Book Review: You Never Gave Me a Name

by Katie Funk Wiebe 

The title of this book comes from difficulty Katie had with her name. Her birth certificate said Katie and not Katarina. To her, the name “Katie” sounded like that of a Russian peasant and she wanted something more sophisticated. 

She quotes the African-American writer Ralph Ellison who says “our names being the gift of others aren’t really ours until we make them our own”. She says “That was the lesson I needed to learn. It took me many years.”

This book starts with Katie moving from Saskatoon in 1945 to Winnipeg to attend MBBC. The college tried to indoctrinate her into the MB view of women and at one level she accepted that view because, after all, she was getting married – but, on the other hand, she was not totally comfortable with limitations that view placed on women.

Right after their wedding they moved to Yarrow, British Columbia where Walter had a contract to teach at the Yarrow Bible School for one term. Lack of money was an issue and continued to be a challenge throughout their marriage. Walter could not accept the notion that Katie might work outside of their home to help with income. Yarrow was not just financially difficult but lonely and theologically a drought. I quote: “If Coaldale, where Walter had spent many years, was the concentrated essence of Russlaender conservatism, Yarrow wasn’t far behind.” She was unhappy there.

The following spring, 1948, they moved to Hepburn for various teaching jobs for Walter. A first child is born. After 2 years they moved to Winnipeg so Walter could continue his education at MBBC. A second child was born. Then back to Hepburn and a third daughter. During the Hepburn years she takes her first steps in writing.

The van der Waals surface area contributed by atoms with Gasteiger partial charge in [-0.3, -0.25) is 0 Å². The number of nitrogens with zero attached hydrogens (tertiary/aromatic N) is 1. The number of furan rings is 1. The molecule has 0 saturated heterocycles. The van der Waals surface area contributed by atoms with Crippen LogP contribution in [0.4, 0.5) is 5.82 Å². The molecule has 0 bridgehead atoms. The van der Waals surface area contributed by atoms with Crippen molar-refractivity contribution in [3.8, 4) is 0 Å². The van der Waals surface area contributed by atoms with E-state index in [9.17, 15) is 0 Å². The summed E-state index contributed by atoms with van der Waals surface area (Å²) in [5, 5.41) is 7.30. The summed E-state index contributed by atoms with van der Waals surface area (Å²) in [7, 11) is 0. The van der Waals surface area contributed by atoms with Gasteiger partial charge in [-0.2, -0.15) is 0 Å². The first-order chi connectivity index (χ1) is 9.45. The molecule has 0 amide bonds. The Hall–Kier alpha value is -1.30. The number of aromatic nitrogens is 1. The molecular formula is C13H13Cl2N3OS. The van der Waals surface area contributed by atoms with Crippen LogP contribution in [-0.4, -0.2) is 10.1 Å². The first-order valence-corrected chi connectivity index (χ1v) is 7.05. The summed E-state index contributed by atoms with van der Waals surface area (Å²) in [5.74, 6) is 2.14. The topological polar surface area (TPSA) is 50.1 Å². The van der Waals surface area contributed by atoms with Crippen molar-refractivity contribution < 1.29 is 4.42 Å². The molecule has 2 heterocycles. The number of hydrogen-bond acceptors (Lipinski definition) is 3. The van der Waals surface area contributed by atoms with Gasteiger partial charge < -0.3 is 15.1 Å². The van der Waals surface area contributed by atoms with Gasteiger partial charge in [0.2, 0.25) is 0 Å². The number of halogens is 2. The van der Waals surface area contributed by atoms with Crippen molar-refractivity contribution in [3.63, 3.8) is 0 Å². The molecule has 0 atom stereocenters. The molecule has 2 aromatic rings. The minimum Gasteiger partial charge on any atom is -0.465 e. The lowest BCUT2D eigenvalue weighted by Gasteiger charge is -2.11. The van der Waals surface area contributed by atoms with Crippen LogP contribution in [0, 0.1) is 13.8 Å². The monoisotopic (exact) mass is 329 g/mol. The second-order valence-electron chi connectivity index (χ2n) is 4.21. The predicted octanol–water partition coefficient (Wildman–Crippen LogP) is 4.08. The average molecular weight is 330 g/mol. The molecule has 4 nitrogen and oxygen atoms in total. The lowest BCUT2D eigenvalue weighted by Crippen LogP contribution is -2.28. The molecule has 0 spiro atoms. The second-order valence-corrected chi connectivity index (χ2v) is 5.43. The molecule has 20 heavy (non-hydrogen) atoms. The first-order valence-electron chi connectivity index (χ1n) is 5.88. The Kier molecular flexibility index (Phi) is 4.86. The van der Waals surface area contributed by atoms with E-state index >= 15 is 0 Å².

Walter was always looking to do more studying while teaching. In 1959 they moved to Kitchener/Waterloo where Walter would teach at Ottawa Street Bible School and attend Waterloo University. In Kitchener the family lived near libraries. Katie read voraciously, and she could go to hear public speakers. Slowly she found it more productive to write articles than to work part-time for $1.50 an hour. Through her husband she was offered to write a women’s column for The Christian Leader. She wondered why Orlando Harms had not contacted her himself. A fourth child was born, a boy. Again, not enough money was a challenge.

In the fall of l961 they decide to accept an offer for Walter to be the book and literature editor of MB Publishing House and they move to Hillsboro, Kansas.

In June of 1962 her husband Walter dies after only 15 years of married life. 

How I received shoes as a writer

Katie didn’t believe she could call herself a writer. Men were writers, not women. She uses schlorre (leather slipper) and shoes as metaphor. For her schlorren represented poor and landless Mennonites and shoes stood for landed gentry. At this time she was not writing very much and yet she wanted to. This part of her life she likens to wearing schlorren – she has not arrived.

And being a woman did she really dare to try on writer’s shoes? Fear and guilt sat on her shoulders. What about being a mother? Shouldn’t she be making another batch of cookies instead of imagining writing?

After writing for The Christian Leader, first under Walter’s name, eventually under her own name for 30 years, authoring Alone: A Widow’s Search for Joy plus other writing assignments she finally realized she was wearing writer’s shoes.

My long day’s journey into the women’s movement